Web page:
Genesis Day 64: Train Wrecks, Collisions and Other Family Events
“Oh, there no place like home for the holidays”—so the song goes.
Yet not everyone looks forward to gathering around the table for a meal with their family.
Not sure where you land on the family dinner scenario, but consider the following...
When I invited people to read Genesis, here was part of that invitation:
“Read Genesis with me. It’s a story with family drama, epic battles, evil kings, betrayal, intrigue, romance, and more. Most importantly, it’s a story about family! Do you ever think about God’s family? God’s family (that includes us!) is all connected. And sometimes it’s messy. But we need to learn our story. Not facts, but rather our family story. Because at the heart of that story is our God.”
Perhaps the sentence that says “sometimes it’s messy” should be in BOLD, and a larger font, with a few exclamation points on the end!
It has been amazing. I still stand by my statement that this is about God’s family, and that includes us.
The family journey we have been following has had me trying to consistently do a few things.
First, I have been inviting you not to dismiss parts of the story that don’t make sense to you. Second, I have been encouraging you to see how God has been present in a wide range of situations. Finally, instead of critiquing all the people, I have been trying to honestly look for parallels in my life, and the lives of humans in the 21st century.
A few days back I titled a blog, Life is Never a Straight Line.
I could add to that title – And You Take Others with You on Your Twists and Turns!
My point: all the twists and turns in my life happened in the midst of other people’s lives. Some of my twists and turns were adventurous and exciting. Others were moments of real failure, and a few were downright... well, bad.
And in all of them, there were other people—often members of our family. For better or for worse, my twists and turns affected them, and sometimes theirs affected me, too.
Isn’t that what we have been reading about? We are on the fourth generation.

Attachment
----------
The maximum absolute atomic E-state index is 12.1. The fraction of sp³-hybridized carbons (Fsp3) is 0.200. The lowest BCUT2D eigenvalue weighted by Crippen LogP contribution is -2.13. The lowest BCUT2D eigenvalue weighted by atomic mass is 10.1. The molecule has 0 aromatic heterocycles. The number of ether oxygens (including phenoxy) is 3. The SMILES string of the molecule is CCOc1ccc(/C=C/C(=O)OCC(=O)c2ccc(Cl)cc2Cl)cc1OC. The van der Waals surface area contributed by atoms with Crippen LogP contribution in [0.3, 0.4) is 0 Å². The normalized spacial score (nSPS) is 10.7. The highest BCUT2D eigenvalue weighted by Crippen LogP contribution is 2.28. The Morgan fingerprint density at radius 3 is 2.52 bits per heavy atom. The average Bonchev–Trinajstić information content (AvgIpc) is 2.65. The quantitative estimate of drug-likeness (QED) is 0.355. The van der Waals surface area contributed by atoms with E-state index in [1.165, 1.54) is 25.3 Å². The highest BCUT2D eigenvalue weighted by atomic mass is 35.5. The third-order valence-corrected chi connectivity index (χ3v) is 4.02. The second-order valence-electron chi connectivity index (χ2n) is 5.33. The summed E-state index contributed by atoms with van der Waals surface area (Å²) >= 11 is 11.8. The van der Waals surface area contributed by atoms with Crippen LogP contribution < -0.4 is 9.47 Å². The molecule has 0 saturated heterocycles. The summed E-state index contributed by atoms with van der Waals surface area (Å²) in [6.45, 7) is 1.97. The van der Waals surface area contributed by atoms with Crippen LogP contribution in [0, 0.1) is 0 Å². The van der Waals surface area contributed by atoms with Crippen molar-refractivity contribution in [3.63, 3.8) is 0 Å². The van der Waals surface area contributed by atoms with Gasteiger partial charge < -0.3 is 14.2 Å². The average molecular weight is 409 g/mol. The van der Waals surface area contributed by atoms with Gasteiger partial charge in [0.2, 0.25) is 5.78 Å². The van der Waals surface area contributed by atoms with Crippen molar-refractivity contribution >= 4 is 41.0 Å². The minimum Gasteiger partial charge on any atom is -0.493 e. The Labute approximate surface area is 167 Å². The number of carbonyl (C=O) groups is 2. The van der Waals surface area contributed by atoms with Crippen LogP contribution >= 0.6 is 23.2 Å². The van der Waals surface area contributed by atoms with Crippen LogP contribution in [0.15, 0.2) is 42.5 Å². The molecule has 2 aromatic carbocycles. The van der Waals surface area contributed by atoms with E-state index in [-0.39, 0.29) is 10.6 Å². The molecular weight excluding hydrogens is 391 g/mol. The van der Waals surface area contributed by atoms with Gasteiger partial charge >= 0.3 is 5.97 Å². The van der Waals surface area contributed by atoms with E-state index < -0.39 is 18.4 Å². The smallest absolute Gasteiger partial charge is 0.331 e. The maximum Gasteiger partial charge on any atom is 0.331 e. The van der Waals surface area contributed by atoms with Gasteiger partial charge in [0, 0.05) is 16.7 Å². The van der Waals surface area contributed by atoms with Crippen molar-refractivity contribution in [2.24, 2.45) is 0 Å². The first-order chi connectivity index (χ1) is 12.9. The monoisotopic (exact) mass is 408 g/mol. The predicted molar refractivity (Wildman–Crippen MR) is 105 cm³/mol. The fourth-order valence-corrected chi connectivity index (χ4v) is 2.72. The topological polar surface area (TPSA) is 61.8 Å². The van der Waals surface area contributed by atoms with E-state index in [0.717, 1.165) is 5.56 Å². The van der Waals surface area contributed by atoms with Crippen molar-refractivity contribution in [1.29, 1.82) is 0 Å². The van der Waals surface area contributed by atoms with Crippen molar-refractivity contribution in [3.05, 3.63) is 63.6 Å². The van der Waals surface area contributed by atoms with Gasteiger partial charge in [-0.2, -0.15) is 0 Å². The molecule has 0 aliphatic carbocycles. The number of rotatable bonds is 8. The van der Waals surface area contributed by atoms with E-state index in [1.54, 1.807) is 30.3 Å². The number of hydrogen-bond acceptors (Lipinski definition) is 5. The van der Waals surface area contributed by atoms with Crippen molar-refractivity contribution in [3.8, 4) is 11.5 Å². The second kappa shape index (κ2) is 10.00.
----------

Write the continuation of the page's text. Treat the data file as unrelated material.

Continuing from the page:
Joseph has laid a trap for his family. Even though they have no idea how in Round One the money ended up in their saddle bags, here in Round Two they confidently allow a search and offer their lives. The results are not just bad, they are the worst possible results. Benjamin is seemingly lost.
Are you wondering why Joseph set this trap? Was it to get Benjamin his biological brother to stay with him? Was it to torment his brothers who sold him into slavery?
I do not know. Some Bibles put headings on sections of the Biblical text. Always good to keep in mind that these headings are human inventions. My Bible says, for this story, “Joseph puts his brothers to the test.” Seems a bit leading to me.
Here is what I observe from the text. Judah pleads with Joseph. Judah shows true concern for his father, Jacob. Judah is not trying to save his own neck. Back in chapter 42 it was Ruben who was trying to get Jacob to release Benjamin into his watch care. In this segment, it is Judah who gave the assurances to Jacob.
I am left to wonder. At this moment, does Joseph see the care and love Judah has for Jacob? Does Joseph, who up until this point has not revealed his identity, believe the men in front of him are different from the ones who threw him into the well?
Why do I ask such questions? Because it is family. Joseph has had almost 20 years to reflect on his.
And Joseph takes the risk, he reveals his identity—and the brothers are reconciled. The text says, “And he kissed all his brothers and wept upon them. After that his brothers talked with him.” (45:15).
Earlier I said this is story of family—God’s family. When we live according to God’s plan, the end is always reconciliation—reconciliation with God and one another. (Romans 5:6-11)